The issue in this case is not that he's in the EA community, but that he's trying to act as the EA community's representative to people outside the community who are not well placed to make that judgment themselves.

Comment by jimrandomh on Concerns with Intentional Insights · 2016-10-25T17:49:38.086Z · EA · GW

Chronological nitpick: SingInst (which later split into MIRI and CFAR) is significantly older than the EA name and the EA movement, and its birth and growth are attributable in significant part to SingInst and CFAR projects.

Comment by jimrandomh on Concerns with Intentional Insights · 2016-10-24T17:13:16.127Z · EA · GW

You're right, I missed that. I'll edit the parent post to fix the error.

(Given the history, I'm curious to find out what "reviewed the script and provided a high-resolution copy of their logo" means, and in particular whether they saw the entire script, and therefore knew they were being featured next to InIn, or whether they only reviewed the portion that was about themselves.)

Comment by jimrandomh on Concerns with Intentional Insights · 2016-10-24T17:11:55.134Z · EA · GW

Gleb, Intentional Insights board meeting, 9/21/16 at 22:05:

"We certainly are an EA meta-charity. We promote effective giving, broadly. We will just do less activities that will try to influence the EA movement itself. This would include things like writing articles for the EA forum about how to do more effective marketing. We will still do some of that, but to a lesser extent because people are right now triggered about Intentional Insights. There's a personalization of hostility associated with Intentional Insights, so we want to decrease some of our visibility in central EA forums, while still doing effective altruism. We are still an effective altruist meta-charity. So focusing more on promoting effective giving to a broad audience."


Comment by jimrandomh on Concerns with Intentional Insights · 2016-10-24T16:54:24.738Z · EA · GW

The problem is that Gleb is manufacturing false affiliations in the eyes of outsiders, and outsiders who only briefly glance at lengthy, polite documents like this one are unlikely to realize that's what's happening.

Comment by jimrandomh on Concerns with Intentional Insights · 2016-10-24T16:51:49.671Z · EA · GW

EDIT: Comment here was about a video by InIn, where I incorrectly speculated that they might've misused trademarks to signal affiliation with several other EA orgs. At least one of those orgs has confirmed that they did review the video prior to publication, so in fact there was not an issue. I apologize; it was wrong to speculate about that when it wasn't true, and without adequately investigating first.

Comment by jimrandomh on Ask MIRI Anything (AMA) · 2016-10-12T02:48:29.696Z · EA · GW

In 2013, MIRI announced it was shifting to do less outreach and more research. How has that shift worked out, and what's the current balance between these two priorities?

Comment by jimrandomh on GiveWell's Charity Recommendations Require Taking a Controversial Stance on Population Ethics · 2016-05-23T03:59:22.162Z · EA · GW

For example, last year when Stanford Effective Altruism was considering making donations to charity, we preferred the Schistosomiasis Control Initiative over AMF because we believed that GiveWell gave too much significance to the “GiveWell view” of population ethics and not enough to the total view.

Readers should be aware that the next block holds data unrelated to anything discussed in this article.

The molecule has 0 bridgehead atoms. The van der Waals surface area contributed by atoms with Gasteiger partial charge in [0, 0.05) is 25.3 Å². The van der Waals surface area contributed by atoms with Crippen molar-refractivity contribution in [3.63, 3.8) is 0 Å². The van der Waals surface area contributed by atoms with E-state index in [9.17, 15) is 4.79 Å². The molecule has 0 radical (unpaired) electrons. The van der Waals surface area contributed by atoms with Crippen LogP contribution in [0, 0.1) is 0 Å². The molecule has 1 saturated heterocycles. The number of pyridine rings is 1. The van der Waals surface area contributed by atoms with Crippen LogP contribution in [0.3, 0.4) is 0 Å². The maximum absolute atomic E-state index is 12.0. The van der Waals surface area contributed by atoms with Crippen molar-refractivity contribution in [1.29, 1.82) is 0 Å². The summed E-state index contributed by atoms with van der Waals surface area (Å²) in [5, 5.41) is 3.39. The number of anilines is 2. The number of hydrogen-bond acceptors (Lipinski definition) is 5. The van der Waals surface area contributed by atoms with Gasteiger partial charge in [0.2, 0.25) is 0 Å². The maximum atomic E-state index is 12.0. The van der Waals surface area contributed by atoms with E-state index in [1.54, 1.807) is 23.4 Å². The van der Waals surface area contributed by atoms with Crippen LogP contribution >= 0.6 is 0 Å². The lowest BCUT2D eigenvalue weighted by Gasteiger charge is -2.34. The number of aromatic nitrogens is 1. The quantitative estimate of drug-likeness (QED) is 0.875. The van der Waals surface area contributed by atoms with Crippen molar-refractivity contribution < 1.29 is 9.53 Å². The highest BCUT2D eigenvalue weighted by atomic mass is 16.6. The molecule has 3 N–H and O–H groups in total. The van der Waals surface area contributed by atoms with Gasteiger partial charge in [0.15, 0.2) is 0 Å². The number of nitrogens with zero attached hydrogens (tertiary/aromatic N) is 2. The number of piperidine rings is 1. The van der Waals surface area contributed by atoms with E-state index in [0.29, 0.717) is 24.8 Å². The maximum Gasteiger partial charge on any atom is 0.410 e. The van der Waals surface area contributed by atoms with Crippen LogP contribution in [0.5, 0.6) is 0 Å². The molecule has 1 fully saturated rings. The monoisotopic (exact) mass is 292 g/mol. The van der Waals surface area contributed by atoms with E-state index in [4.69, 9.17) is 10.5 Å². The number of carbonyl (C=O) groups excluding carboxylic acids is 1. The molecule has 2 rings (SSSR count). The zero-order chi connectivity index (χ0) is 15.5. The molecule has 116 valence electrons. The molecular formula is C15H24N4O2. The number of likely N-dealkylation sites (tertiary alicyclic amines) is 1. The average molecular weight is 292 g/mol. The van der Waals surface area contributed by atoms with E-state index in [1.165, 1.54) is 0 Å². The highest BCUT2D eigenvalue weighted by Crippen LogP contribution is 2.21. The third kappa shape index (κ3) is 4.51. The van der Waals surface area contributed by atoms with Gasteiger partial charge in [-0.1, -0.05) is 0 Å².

I'm confused about how the differences between SCI and AMF connect to population ethics. Neither charity seems like it would have obvious effects on the birth rate. Both schistomiasis and malaria do harm through a mix of killing people and lowering their subsequent quality of life, but I guess it's a different mix and the demographics of the people affected is different? It would help a lot to lay out specifically what those differences are.

Comment by jimrandomh on Let's conduct a survey on the quality of MIRI's implementation · 2016-02-19T18:17:46.580Z · EA · GW

Ok, I admit I didn't think to check there. Arguing the semantics about what "currently spends" means would be pointless, and I recognize that this remark was in the context of estimating how MIRI's future budget would be affected, but I do think that in the context of a discussion about evaluating past performance, it's important not to anchor people's expectations on a budget they don't have yet.

Comment by jimrandomh on Let's conduct a survey on the quality of MIRI's implementation · 2016-02-19T17:16:15.761Z · EA · GW

MIRI currently spends around $2 million dollars a year - including some highly skilled labour that is probably underpriced

Their 2014 financials on say their total expenditures in 2014 were $948k. Their 2015 financials aren't up yet, and I think they did expand in 2015, but I don't think you can claim this unremarked. This is not a neutral error; if you make them look twice as big as they are, then you also make them look half as efficient.

Comment by jimrandomh on I am Nate Soares, AMA! · 2015-06-11T22:15:35.412Z · EA · GW

There are different inputs needed to advance AI safety: money, research talent, executive talent, and others. How do you see the tradeoff between these resources, and which seems most like a priority right now?